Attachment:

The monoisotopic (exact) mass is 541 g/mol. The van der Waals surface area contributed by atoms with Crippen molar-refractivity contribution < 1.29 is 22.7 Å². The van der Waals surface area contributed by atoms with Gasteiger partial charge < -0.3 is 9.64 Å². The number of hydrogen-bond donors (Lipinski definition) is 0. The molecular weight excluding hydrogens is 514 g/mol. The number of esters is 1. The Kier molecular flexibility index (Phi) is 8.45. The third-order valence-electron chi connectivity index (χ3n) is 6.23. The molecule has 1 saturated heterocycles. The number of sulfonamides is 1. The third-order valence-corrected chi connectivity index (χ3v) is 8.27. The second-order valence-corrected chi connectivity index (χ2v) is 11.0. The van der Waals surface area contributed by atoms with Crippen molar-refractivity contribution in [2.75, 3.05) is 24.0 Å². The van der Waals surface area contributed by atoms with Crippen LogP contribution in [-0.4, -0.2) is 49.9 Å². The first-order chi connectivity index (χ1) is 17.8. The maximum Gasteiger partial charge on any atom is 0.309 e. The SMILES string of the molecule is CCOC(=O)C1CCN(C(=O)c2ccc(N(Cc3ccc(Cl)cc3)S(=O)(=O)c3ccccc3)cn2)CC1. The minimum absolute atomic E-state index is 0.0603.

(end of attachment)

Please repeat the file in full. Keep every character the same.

The monoisotopic (exact) mass is 541 g/mol. The van der Waals surface area contributed by atoms with Crippen molar-refractivity contribution < 1.29 is 22.7 Å². The van der Waals surface area contributed by atoms with Gasteiger partial charge < -0.3 is 9.64 Å². The number of hydrogen-bond donors (Lipinski definition) is 0. The molecular weight excluding hydrogens is 514 g/mol. The number of esters is 1. The Kier molecular flexibility index (Phi) is 8.45. The third-order valence-electron chi connectivity index (χ3n) is 6.23. The molecule has 1 saturated heterocycles. The number of sulfonamides is 1. The third-order valence-corrected chi connectivity index (χ3v) is 8.27. The second-order valence-corrected chi connectivity index (χ2v) is 11.0. The van der Waals surface area contributed by atoms with Crippen molar-refractivity contribution in [2.75, 3.05) is 24.0 Å². The van der Waals surface area contributed by atoms with Crippen LogP contribution in [-0.4, -0.2) is 49.9 Å². The first-order chi connectivity index (χ1) is 17.8. The maximum Gasteiger partial charge on any atom is 0.309 e. The SMILES string of the molecule is CCOC(=O)C1CCN(C(=O)c2ccc(N(Cc3ccc(Cl)cc3)S(=O)(=O)c3ccccc3)cn2)CC1. The minimum absolute atomic E-state index is 0.0603.